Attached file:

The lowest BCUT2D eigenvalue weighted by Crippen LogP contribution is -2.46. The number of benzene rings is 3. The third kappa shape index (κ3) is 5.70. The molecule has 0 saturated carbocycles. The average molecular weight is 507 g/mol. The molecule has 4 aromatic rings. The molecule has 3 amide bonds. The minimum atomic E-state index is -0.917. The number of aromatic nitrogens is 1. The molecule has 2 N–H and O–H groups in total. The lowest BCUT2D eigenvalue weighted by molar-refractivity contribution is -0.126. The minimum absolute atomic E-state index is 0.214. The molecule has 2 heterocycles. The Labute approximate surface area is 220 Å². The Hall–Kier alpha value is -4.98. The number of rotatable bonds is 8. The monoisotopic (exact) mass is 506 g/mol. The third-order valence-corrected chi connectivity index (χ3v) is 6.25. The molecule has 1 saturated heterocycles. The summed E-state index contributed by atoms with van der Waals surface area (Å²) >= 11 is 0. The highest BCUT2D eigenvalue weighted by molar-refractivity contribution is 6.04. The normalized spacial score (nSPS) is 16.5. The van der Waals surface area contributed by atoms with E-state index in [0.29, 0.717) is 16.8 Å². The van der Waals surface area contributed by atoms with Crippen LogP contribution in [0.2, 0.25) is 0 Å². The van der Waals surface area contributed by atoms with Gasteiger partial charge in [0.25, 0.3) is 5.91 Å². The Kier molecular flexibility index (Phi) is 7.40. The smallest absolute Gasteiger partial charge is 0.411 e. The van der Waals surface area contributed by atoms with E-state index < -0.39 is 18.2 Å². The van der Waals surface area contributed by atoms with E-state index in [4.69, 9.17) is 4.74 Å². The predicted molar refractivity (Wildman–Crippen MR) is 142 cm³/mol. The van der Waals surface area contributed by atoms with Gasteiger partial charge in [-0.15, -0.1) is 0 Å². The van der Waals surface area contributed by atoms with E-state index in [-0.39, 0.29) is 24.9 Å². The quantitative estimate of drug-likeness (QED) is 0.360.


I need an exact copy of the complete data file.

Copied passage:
The lowest BCUT2D eigenvalue weighted by Crippen LogP contribution is -2.46. The number of benzene rings is 3. The third kappa shape index (κ3) is 5.70. The molecule has 0 saturated carbocycles. The average molecular weight is 507 g/mol. The molecule has 4 aromatic rings. The molecule has 3 amide bonds. The minimum atomic E-state index is -0.917. The number of aromatic nitrogens is 1. The molecule has 2 N–H and O–H groups in total. The lowest BCUT2D eigenvalue weighted by molar-refractivity contribution is -0.126. The minimum absolute atomic E-state index is 0.214. The molecule has 2 heterocycles. The Labute approximate surface area is 220 Å². The Hall–Kier alpha value is -4.98. The number of rotatable bonds is 8. The monoisotopic (exact) mass is 506 g/mol. The third-order valence-corrected chi connectivity index (χ3v) is 6.25. The molecule has 1 saturated heterocycles. The summed E-state index contributed by atoms with van der Waals surface area (Å²) >= 11 is 0. The highest BCUT2D eigenvalue weighted by molar-refractivity contribution is 6.04. The normalized spacial score (nSPS) is 16.5. The van der Waals surface area contributed by atoms with E-state index in [0.29, 0.717) is 16.8 Å². The van der Waals surface area contributed by atoms with Crippen LogP contribution in [0.2, 0.25) is 0 Å². The van der Waals surface area contributed by atoms with Gasteiger partial charge in [0.25, 0.3) is 5.91 Å². The Kier molecular flexibility index (Phi) is 7.40. The smallest absolute Gasteiger partial charge is 0.411 e. The van der Waals surface area contributed by atoms with E-state index < -0.39 is 18.2 Å². The van der Waals surface area contributed by atoms with E-state index in [4.69, 9.17) is 4.74 Å². The predicted molar refractivity (Wildman–Crippen MR) is 142 cm³/mol. The van der Waals surface area contributed by atoms with Gasteiger partial charge in [-0.15, -0.1) is 0 Å². The van der Waals surface area contributed by atoms with E-state index in [-0.39, 0.29) is 24.9 Å². The quantitative estimate of drug-likeness (QED) is 0.360.